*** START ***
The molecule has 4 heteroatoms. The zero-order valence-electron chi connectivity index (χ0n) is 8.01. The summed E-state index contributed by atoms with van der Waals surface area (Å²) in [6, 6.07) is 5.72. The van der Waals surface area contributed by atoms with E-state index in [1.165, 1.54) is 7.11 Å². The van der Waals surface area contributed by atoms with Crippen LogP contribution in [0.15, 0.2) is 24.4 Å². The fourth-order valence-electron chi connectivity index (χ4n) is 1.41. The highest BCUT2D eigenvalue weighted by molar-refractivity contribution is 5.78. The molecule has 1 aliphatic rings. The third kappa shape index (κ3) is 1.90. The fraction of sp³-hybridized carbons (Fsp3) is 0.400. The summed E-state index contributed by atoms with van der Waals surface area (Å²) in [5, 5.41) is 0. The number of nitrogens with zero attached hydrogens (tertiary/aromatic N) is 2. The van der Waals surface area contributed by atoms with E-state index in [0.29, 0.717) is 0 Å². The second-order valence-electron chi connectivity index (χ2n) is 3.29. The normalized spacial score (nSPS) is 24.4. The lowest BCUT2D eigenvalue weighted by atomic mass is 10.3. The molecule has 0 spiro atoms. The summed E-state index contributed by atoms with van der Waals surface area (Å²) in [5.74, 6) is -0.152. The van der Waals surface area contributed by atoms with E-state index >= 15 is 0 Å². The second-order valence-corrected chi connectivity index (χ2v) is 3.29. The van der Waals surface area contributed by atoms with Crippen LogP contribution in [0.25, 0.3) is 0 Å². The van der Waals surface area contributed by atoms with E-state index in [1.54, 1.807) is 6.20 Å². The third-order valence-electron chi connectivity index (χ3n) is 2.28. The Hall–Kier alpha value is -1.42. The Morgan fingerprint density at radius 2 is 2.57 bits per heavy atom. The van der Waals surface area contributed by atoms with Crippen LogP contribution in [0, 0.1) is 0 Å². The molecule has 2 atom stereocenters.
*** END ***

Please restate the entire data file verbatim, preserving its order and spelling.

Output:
The molecule has 4 heteroatoms. The zero-order valence-electron chi connectivity index (χ0n) is 8.01. The summed E-state index contributed by atoms with van der Waals surface area (Å²) in [6, 6.07) is 5.72. The van der Waals surface area contributed by atoms with E-state index in [1.165, 1.54) is 7.11 Å². The van der Waals surface area contributed by atoms with Crippen LogP contribution in [0.15, 0.2) is 24.4 Å². The fourth-order valence-electron chi connectivity index (χ4n) is 1.41. The highest BCUT2D eigenvalue weighted by molar-refractivity contribution is 5.78. The molecule has 1 aliphatic rings. The third kappa shape index (κ3) is 1.90. The fraction of sp³-hybridized carbons (Fsp3) is 0.400. The summed E-state index contributed by atoms with van der Waals surface area (Å²) in [5, 5.41) is 0. The number of nitrogens with zero attached hydrogens (tertiary/aromatic N) is 2. The van der Waals surface area contributed by atoms with E-state index in [0.29, 0.717) is 0 Å². The second-order valence-electron chi connectivity index (χ2n) is 3.29. The normalized spacial score (nSPS) is 24.4. The lowest BCUT2D eigenvalue weighted by atomic mass is 10.3. The molecule has 0 spiro atoms. The summed E-state index contributed by atoms with van der Waals surface area (Å²) in [5.74, 6) is -0.152. The van der Waals surface area contributed by atoms with E-state index >= 15 is 0 Å². The second-order valence-corrected chi connectivity index (χ2v) is 3.29. The van der Waals surface area contributed by atoms with Crippen LogP contribution in [0.25, 0.3) is 0 Å². The van der Waals surface area contributed by atoms with E-state index in [1.54, 1.807) is 6.20 Å². The third-order valence-electron chi connectivity index (χ3n) is 2.28. The Hall–Kier alpha value is -1.42. The Morgan fingerprint density at radius 2 is 2.57 bits per heavy atom. The van der Waals surface area contributed by atoms with Crippen LogP contribution in [0, 0.1) is 0 Å². The molecule has 2 atom stereocenters.